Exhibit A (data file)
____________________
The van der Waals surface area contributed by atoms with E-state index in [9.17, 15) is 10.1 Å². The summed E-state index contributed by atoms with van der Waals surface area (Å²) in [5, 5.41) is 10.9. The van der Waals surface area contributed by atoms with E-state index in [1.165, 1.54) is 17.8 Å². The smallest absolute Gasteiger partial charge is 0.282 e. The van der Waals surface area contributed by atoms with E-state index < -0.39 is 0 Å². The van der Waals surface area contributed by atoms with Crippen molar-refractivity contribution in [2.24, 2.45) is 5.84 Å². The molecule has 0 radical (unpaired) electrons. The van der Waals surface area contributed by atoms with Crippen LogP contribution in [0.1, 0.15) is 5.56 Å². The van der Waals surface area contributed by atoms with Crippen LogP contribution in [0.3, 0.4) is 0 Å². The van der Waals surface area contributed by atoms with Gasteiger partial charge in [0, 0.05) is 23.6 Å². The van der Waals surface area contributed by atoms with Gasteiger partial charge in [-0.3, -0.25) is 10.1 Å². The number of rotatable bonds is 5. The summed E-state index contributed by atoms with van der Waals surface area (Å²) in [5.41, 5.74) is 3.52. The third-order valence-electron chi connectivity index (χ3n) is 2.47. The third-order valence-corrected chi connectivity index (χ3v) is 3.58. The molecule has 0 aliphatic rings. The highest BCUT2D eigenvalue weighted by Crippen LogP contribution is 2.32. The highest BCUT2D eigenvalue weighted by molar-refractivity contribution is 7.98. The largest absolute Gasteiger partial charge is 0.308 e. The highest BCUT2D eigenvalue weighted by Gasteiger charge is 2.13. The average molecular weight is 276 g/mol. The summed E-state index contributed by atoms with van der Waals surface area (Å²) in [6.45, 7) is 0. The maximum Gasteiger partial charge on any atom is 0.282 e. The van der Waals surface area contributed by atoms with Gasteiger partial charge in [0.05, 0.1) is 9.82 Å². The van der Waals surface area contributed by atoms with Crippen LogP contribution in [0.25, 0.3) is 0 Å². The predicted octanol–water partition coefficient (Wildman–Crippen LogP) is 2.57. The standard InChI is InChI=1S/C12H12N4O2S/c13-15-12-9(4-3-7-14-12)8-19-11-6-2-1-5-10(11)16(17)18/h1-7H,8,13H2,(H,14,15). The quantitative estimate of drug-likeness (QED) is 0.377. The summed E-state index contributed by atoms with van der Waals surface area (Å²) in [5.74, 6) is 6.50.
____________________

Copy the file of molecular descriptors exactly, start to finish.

The van der Waals surface area contributed by atoms with E-state index in [9.17, 15) is 10.1 Å². The summed E-state index contributed by atoms with van der Waals surface area (Å²) in [5, 5.41) is 10.9. The van der Waals surface area contributed by atoms with E-state index in [1.165, 1.54) is 17.8 Å². The smallest absolute Gasteiger partial charge is 0.282 e. The van der Waals surface area contributed by atoms with E-state index < -0.39 is 0 Å². The van der Waals surface area contributed by atoms with Crippen molar-refractivity contribution in [2.24, 2.45) is 5.84 Å². The molecule has 0 radical (unpaired) electrons. The van der Waals surface area contributed by atoms with Crippen LogP contribution in [0.1, 0.15) is 5.56 Å². The van der Waals surface area contributed by atoms with Crippen LogP contribution in [0.3, 0.4) is 0 Å². The van der Waals surface area contributed by atoms with Gasteiger partial charge in [0, 0.05) is 23.6 Å². The van der Waals surface area contributed by atoms with Gasteiger partial charge in [-0.3, -0.25) is 10.1 Å². The number of rotatable bonds is 5. The summed E-state index contributed by atoms with van der Waals surface area (Å²) in [5.41, 5.74) is 3.52. The third-order valence-electron chi connectivity index (χ3n) is 2.47. The third-order valence-corrected chi connectivity index (χ3v) is 3.58. The molecule has 0 aliphatic rings. The highest BCUT2D eigenvalue weighted by Crippen LogP contribution is 2.32. The highest BCUT2D eigenvalue weighted by molar-refractivity contribution is 7.98. The largest absolute Gasteiger partial charge is 0.308 e. The highest BCUT2D eigenvalue weighted by Gasteiger charge is 2.13. The average molecular weight is 276 g/mol. The summed E-state index contributed by atoms with van der Waals surface area (Å²) in [6.45, 7) is 0. The maximum Gasteiger partial charge on any atom is 0.282 e. The van der Waals surface area contributed by atoms with Gasteiger partial charge in [0.05, 0.1) is 9.82 Å². The van der Waals surface area contributed by atoms with Crippen LogP contribution in [0.25, 0.3) is 0 Å². The predicted octanol–water partition coefficient (Wildman–Crippen LogP) is 2.57. The standard InChI is InChI=1S/C12H12N4O2S/c13-15-12-9(4-3-7-14-12)8-19-11-6-2-1-5-10(11)16(17)18/h1-7H,8,13H2,(H,14,15). The quantitative estimate of drug-likeness (QED) is 0.377. The summed E-state index contributed by atoms with van der Waals surface area (Å²) in [5.74, 6) is 6.50.